Blood pressure medications or vasodilators. Blood pressure medications and vasodilators (drugs that widen your blood vessels) may increase your risk for certain side effects if taken with Apokyn. These side effects include low blood pressure, heart attack, and pneumonia. They may also include bone or joint injury and serious falls.

Examples of these drugs include:

If you’re taking a blood pressure drug or vasodilator, talk with your doctor or pharmacist about the best way to take your medications. They may recommend lying down before and after taking your blood pressure drug or vasodilator. This can help prevent fainting or falls.

Dopamine blockers. Using Apokyn along with a medication that blocks the chemical dopamine may cause Apokyn to be less effective. Dopamine blockers may be used to treat certain psychotic disorders (such as bipolar disorder) and are sometimes prescribed for nausea and vomiting. Examples of these drugs include:

If you may need to take a dopamine blocker while using Apokyn, talk with your doctor. They can discuss the risks and benefits of your PD treatment options and any other conditions you have.

Drugs that affect part of your heart rhythm called the QT interval. Some drugs may lengthen your QT interval, which is part of your heart rhythm. This can increase your risk for serious heart rhythm abnormalities, such as torsades de pointes (a type of fast heart rate).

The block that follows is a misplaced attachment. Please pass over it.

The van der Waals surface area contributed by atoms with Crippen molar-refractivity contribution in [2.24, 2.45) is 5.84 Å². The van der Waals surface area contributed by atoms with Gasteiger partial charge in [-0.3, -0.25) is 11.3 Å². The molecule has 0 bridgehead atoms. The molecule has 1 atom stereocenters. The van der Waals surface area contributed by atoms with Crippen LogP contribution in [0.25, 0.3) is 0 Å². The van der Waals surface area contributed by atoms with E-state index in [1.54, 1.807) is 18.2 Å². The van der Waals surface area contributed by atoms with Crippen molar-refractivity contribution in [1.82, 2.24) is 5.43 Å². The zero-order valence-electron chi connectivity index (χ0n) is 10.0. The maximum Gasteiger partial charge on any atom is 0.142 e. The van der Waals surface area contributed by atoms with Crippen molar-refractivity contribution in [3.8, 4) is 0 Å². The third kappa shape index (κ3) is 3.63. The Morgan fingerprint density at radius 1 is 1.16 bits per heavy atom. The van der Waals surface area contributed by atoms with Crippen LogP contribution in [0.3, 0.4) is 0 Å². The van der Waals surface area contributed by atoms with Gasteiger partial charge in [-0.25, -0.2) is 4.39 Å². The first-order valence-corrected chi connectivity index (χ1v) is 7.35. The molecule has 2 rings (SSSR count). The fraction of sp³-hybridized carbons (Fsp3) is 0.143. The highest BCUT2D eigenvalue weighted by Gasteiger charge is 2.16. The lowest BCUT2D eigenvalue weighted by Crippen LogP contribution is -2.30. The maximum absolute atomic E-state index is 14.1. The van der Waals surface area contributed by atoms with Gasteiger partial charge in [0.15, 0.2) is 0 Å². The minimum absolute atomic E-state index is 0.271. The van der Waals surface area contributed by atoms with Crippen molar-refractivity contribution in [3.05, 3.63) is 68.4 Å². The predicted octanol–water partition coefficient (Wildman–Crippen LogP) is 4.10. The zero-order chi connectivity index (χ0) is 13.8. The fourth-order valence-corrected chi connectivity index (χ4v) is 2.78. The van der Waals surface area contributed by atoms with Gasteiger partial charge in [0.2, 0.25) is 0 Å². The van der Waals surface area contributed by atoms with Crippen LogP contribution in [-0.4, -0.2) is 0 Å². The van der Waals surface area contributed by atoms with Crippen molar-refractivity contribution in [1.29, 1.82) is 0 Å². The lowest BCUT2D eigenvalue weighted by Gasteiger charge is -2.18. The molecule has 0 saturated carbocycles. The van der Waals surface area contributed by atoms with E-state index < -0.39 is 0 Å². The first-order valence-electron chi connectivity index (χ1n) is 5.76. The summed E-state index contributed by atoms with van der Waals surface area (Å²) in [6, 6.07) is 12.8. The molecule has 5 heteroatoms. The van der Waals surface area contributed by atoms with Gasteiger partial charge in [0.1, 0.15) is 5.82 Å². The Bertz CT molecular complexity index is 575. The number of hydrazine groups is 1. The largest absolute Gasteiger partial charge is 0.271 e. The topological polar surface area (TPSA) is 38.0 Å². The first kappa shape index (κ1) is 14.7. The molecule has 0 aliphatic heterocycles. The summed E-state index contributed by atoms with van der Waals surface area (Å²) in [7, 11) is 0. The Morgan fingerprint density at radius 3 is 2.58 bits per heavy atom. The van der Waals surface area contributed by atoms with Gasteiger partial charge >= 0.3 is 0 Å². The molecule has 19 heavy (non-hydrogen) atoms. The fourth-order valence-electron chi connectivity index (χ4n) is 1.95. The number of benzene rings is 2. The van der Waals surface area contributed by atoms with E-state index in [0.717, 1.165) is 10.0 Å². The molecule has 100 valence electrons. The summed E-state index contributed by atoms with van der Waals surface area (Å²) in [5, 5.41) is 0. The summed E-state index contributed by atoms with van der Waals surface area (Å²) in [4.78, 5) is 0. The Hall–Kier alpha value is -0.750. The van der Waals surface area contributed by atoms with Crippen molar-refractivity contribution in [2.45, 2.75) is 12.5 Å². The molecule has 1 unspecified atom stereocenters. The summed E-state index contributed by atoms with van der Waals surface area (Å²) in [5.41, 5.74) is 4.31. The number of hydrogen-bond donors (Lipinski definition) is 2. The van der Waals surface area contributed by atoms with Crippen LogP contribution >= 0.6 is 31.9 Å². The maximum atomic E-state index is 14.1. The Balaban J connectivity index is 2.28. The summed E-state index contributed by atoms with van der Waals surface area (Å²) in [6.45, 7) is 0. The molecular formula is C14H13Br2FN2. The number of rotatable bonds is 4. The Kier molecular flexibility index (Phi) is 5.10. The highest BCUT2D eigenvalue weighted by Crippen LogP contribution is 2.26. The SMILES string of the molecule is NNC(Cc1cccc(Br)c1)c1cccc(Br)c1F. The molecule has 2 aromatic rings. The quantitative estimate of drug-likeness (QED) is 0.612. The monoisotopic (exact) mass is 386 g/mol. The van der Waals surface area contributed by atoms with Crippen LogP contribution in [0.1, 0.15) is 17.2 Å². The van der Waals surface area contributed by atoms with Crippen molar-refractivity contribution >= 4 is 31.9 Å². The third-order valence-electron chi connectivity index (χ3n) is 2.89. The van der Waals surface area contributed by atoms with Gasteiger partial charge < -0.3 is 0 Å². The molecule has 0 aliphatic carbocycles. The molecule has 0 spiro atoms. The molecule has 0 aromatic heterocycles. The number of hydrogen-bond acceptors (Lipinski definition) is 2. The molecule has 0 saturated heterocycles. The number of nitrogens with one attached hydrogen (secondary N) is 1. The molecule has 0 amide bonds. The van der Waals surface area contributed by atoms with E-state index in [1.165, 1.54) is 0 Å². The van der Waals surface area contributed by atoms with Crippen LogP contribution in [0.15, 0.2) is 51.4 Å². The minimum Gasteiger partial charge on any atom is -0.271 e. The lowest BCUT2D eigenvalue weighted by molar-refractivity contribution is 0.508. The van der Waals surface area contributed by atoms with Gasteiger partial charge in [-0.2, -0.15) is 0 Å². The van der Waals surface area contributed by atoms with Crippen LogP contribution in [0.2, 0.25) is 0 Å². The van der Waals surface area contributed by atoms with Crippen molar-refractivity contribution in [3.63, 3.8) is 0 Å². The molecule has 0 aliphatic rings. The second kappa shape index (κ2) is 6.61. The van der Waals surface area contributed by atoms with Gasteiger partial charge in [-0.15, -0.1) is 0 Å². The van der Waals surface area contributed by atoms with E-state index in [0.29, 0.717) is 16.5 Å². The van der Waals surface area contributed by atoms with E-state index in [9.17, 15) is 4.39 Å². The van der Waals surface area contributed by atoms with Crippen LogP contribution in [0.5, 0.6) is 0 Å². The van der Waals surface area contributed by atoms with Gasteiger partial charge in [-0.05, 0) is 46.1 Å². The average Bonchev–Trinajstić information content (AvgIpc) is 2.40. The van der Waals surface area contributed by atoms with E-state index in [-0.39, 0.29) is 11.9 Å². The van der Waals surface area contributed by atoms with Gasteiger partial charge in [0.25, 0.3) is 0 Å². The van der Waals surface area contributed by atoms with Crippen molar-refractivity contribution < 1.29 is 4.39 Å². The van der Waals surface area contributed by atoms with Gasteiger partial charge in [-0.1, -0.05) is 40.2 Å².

Examples of these drugs include:

If you’re taking this type of drug, talk with your doctor about whether you can continue to take it while using Apokyn. Your doctor may monitor your more closely than usual if you use these treatments together.

Apokyn and herbs and supplements

There aren’t any herbs or supplements that have been specifically reported to interact with Apokyn. However, you should still check with your doctor or pharmacist before using any of these products while using Apokyn.

Apokyn and foods

There aren’t any foods that have been specifically reported to interact with Apokyn. If you have any questions about eating certain foods with Apokyn, talk with your doctor.

You should use Apokyn according to the instructions of your doctor or another healthcare professional.

Apokyn comes as a liquid solution. The solution comes in cartridges that are placed into a reusable pen injector. A single-use needle also gets attached to the pen injector. The pen injector is then used to inject the solution subcutaneously (under your skin).

Your doctor will give you your first Apokyn dose in their office, so they can monitor your blood pressure and heart rate. Then, with your doctor’s approval, you’ll likely be shown how you or a caregiver can give your injections at home.